Lead in Drinking Water: What are the Health Risks and How to Prevent It
Lead Pipes Are Ancient History
Lead has been used for centuries to create water pipelines and other products, including lead-based paint, batteries, ammunition, metal products like solder and pipes, and tools to shield X-rays. Clean Water Action noted that the Roman Empire used lead for water lines and a multitude of other uses. Lead is easy to extract and as far as metals go, is very flexible. New uses for lead came about during the Industrial Revolution, which brought about lead paint and leaded gasoline.
Ingestion of old lead paint is the most popular way people are exposed to lead contaminants. Aging paint begins to peel and to disintegrate into dust. Through hand to mouth contact or the contamination of food or water, the lead enters the body. People who are employed in construction, manufacturing and solid waste/recycling are also subject to the risk of lead exposure.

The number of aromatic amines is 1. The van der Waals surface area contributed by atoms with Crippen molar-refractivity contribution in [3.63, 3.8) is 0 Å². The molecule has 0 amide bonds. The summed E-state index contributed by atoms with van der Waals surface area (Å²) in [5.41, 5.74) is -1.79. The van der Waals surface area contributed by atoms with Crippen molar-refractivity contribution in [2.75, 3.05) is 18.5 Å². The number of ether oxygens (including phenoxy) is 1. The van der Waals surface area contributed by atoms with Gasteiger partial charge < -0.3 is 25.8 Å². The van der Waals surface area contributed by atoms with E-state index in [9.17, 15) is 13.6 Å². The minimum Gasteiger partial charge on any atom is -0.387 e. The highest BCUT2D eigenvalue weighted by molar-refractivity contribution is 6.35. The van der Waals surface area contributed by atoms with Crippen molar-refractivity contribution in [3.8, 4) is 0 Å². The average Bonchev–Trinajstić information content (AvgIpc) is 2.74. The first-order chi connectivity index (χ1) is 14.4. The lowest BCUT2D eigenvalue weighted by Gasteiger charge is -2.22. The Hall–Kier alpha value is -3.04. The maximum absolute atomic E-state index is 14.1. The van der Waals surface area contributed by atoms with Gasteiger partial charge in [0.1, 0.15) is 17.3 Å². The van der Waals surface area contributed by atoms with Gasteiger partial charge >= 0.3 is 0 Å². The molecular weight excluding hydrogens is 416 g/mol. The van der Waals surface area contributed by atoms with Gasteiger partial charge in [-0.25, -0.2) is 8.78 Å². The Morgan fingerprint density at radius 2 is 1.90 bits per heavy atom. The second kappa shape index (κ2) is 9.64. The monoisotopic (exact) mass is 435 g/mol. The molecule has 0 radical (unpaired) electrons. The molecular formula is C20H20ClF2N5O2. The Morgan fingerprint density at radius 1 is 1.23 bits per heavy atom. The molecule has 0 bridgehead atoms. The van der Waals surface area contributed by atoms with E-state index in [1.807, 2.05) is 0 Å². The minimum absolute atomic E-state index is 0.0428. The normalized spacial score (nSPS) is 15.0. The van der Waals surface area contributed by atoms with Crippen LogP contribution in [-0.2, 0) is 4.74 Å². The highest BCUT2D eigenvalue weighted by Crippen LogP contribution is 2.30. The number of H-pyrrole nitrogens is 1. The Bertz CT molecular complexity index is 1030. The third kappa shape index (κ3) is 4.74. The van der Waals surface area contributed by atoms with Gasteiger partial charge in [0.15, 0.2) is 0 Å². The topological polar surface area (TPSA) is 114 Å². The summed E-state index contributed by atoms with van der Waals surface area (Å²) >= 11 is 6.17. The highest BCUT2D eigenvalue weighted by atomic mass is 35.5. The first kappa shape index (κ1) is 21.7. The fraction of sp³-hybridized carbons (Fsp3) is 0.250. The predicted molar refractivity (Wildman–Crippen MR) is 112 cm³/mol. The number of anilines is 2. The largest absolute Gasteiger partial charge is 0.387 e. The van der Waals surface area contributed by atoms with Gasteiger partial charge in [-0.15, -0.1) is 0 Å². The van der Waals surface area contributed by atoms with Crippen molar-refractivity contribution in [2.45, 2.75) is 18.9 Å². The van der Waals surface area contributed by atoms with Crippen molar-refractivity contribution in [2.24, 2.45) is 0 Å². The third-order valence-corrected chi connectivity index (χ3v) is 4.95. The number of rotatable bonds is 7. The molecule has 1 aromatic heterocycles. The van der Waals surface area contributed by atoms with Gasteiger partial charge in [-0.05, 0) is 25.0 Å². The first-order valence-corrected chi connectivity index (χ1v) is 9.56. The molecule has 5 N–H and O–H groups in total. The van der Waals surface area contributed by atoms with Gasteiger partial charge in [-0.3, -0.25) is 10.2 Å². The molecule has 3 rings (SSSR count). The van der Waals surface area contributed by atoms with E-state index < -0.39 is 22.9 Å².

Humans can be exposed to lead through inhalation, ingestion, and on rare occasions, through the skin. Lead gets into drinking water when pipes and other plumbing fixtures start to rust and disintegrate. A chemical reaction between water and your plumbing creates corrosion, which dissolves and wears away metal. Typically, homes built before 1986 have pipelines made of lead. To avoid lead poisoning, such lines should be replaced with “lead-free” pipes that now have a small percentage of lead.
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